At thirteen degrees north, a long way from home.

We are now in Bequia, south of St Vincent and the furthest south we have ever been aboard Pandora.  The island is part of the Grenadines, a number of small islands between St Vincent and Grenada.  It’s a beautiful area and only a few hundred miles from Venezuela.   Many of the folks we have met along the way keep their boats in Grenada or Trinidad, a bit further south from here, but storage there will have to wait another year for Pandora.  As I have mentioned in past posts, leaving Pandora from May to December just doesn’t sit well with me.  That’s a really long time to leave her unattended.

One of the benefits of keeping boats in the Caribbean is that labor rates are low by US standards.   Fortunately, here are excellent crafts people in many of the islands, Bequia for one.   We had heard good things about one of the canvas shops here, in particular, and decided to have canvas chaps made for our dink.  Covers will keep the blazing tropical sun off of the dink and should greatly extend it’s life.

Yesterday the guy from the canvas shop spent three hours making templates for the dink and the finished work will be put on the dink later today.  I’ll let you know how it goes.  We are pretty excited to have matching chaps, seat and engine cover, all in medium grey.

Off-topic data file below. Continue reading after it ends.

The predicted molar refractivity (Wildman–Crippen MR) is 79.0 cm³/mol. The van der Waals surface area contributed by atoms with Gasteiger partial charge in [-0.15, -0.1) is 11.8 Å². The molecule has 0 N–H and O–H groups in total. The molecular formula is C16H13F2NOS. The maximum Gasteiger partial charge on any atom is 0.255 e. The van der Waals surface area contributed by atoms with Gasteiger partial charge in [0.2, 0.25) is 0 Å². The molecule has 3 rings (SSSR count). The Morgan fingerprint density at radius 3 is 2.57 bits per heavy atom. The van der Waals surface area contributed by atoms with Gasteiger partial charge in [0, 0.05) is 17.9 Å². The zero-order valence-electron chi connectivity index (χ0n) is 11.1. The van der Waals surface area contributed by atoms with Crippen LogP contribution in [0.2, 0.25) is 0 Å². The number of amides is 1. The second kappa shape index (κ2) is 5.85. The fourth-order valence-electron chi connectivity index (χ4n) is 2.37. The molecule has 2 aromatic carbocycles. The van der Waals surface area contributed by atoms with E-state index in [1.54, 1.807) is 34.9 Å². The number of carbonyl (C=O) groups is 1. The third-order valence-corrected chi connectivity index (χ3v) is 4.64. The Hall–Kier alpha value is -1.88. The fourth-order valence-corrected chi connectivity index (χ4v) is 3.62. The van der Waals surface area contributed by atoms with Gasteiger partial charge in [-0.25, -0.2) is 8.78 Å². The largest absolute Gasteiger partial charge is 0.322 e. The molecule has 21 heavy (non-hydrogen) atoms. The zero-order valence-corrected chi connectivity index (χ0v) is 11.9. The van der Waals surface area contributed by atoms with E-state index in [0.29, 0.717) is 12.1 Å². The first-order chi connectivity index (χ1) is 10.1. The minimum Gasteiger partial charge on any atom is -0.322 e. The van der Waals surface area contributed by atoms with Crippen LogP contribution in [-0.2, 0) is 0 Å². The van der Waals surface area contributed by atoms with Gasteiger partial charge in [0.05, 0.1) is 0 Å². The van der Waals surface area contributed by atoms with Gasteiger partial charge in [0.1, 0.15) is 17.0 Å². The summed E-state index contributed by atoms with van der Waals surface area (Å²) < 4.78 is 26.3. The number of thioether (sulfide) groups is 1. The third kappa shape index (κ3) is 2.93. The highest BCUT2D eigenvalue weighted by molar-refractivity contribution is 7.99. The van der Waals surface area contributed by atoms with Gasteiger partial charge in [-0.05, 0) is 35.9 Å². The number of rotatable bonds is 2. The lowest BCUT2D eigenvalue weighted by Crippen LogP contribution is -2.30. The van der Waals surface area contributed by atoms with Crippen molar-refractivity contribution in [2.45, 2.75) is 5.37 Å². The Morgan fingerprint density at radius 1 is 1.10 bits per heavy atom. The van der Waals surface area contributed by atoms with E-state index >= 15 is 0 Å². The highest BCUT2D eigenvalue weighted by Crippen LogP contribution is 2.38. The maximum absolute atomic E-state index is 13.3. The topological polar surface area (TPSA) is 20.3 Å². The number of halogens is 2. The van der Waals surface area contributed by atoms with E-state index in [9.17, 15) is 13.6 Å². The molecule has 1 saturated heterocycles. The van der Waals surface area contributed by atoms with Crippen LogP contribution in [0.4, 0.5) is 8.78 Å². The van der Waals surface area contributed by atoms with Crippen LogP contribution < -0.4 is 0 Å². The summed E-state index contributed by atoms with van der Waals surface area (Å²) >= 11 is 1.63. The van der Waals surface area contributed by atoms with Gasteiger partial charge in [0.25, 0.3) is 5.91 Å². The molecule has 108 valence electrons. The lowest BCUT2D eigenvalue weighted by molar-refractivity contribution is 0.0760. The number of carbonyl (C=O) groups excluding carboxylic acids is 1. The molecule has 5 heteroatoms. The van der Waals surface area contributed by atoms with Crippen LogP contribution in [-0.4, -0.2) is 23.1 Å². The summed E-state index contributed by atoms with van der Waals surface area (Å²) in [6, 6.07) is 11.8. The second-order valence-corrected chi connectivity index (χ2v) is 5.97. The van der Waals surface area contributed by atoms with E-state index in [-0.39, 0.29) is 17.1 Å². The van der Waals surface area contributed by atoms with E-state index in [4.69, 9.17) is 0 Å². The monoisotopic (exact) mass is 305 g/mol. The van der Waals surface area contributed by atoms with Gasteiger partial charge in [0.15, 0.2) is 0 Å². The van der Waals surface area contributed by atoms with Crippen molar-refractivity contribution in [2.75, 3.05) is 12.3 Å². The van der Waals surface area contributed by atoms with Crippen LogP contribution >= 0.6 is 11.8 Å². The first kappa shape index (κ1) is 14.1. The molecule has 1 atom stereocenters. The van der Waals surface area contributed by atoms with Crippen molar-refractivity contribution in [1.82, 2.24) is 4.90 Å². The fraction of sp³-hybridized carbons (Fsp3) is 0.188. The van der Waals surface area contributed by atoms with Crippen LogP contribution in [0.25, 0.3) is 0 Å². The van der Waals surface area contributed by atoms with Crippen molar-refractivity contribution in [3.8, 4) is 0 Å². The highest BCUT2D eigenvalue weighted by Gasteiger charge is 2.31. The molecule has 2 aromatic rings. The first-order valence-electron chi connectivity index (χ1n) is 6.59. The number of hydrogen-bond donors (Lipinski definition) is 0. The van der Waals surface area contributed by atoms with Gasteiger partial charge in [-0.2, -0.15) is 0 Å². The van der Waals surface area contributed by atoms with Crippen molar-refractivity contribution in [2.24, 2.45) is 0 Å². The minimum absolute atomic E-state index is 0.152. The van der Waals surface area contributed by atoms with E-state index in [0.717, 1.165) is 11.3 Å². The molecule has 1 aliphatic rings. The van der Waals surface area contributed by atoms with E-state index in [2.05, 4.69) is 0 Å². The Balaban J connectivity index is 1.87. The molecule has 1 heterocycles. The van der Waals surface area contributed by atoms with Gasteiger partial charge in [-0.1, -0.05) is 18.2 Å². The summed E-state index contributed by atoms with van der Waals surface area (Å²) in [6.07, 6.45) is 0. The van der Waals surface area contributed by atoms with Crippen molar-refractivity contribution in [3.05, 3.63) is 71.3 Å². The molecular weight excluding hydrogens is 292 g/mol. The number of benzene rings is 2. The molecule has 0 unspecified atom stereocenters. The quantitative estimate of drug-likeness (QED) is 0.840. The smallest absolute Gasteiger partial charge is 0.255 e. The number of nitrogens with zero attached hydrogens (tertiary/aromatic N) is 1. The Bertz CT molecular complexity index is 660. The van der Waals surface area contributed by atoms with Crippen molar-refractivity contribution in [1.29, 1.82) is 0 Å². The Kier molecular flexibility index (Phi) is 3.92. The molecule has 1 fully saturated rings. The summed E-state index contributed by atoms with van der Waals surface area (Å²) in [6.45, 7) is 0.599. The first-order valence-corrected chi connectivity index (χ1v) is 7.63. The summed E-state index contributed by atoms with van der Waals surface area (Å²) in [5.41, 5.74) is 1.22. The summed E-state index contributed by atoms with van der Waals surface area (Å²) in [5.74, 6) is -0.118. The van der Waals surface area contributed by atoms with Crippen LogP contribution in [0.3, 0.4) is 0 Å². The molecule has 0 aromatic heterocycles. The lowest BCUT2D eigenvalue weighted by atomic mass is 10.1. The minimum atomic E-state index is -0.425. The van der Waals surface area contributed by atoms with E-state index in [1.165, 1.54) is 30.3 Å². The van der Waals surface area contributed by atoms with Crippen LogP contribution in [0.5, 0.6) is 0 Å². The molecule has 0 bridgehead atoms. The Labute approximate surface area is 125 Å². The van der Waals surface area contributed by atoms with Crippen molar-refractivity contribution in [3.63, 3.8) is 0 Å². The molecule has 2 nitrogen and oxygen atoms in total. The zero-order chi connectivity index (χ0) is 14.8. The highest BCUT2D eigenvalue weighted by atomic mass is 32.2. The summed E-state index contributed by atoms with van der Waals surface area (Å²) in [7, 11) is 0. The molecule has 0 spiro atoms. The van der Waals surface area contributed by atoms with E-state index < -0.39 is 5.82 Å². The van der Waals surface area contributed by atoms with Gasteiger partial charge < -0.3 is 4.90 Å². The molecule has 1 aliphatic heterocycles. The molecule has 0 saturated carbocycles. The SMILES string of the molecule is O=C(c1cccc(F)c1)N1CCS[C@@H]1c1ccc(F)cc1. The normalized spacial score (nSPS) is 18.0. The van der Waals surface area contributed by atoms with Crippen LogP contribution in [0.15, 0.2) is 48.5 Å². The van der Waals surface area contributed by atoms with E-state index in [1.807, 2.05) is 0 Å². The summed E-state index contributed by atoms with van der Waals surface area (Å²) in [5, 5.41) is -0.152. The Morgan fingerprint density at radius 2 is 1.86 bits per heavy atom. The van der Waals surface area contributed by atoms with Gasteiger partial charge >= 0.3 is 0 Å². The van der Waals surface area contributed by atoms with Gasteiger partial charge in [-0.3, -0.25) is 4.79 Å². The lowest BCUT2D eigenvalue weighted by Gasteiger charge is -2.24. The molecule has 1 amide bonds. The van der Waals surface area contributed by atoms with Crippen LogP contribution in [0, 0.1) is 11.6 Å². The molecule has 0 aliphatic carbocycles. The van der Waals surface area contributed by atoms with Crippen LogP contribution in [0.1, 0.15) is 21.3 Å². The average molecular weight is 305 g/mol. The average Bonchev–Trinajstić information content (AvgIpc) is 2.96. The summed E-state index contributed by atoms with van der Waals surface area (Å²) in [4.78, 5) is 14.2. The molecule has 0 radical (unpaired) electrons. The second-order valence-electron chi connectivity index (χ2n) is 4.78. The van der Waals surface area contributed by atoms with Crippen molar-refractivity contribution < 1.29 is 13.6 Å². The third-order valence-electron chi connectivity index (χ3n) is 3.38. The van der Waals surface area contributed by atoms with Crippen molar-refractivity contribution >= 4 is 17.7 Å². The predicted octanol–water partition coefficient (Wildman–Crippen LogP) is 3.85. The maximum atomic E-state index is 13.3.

We have also hired a guy to do some varnishing down below on Pandora, the companionway, galley fiddle, navigation station and woodwork in the forward head.  I checked the work that he did for a friend and it looked beautiful.  He says he will be done with the job in a few days so I’ll let you know how it goes.

We were thinking about a new sail cover too but after having the canvas guy look at things today, he thinks it would be OK to put it off until next winter.

We were later arriving in Bequia than expected because we have had so much trouble prying ourselves loose from just about everywhere we have visited, Marigot, our last port, included.   The last day we were in Marigot a beautiful ketch showed up.  She’s Elfje and is owned by a woman, unusual for a superyacht.  I say that it’s “unusual” as that’s how it was described in one of the  magazines that wrote about her and her yacht.  It seems that mega-yacht ownership is overwhelming a male.  So, the owner is Wendy Schmidt, wife, perhaps ex-wife of Eric Schmidt, co-founder of Google.  Ever wonder who owns these spectacular yachts?  Now you know.  She has spectacular lines, the boat that is. And, speaking of varnish, which I was, she has plenty along with a large enough crew to keep up with it.   I love the color of the boat, Columbia Grey, I am told.  Pandora’s dark green is very hot in the tropical sun and we are considering having her repainted in Antigua, perhaps a medium grey.  Changing her color is complicated and more expensive than just going with the same color again, so we’ll have to see what comes of that.   I have lined up someone to do it when I get to Antigua in mid April but it’s unclear if there will be time to get the job done before I leave to head to New England in early May.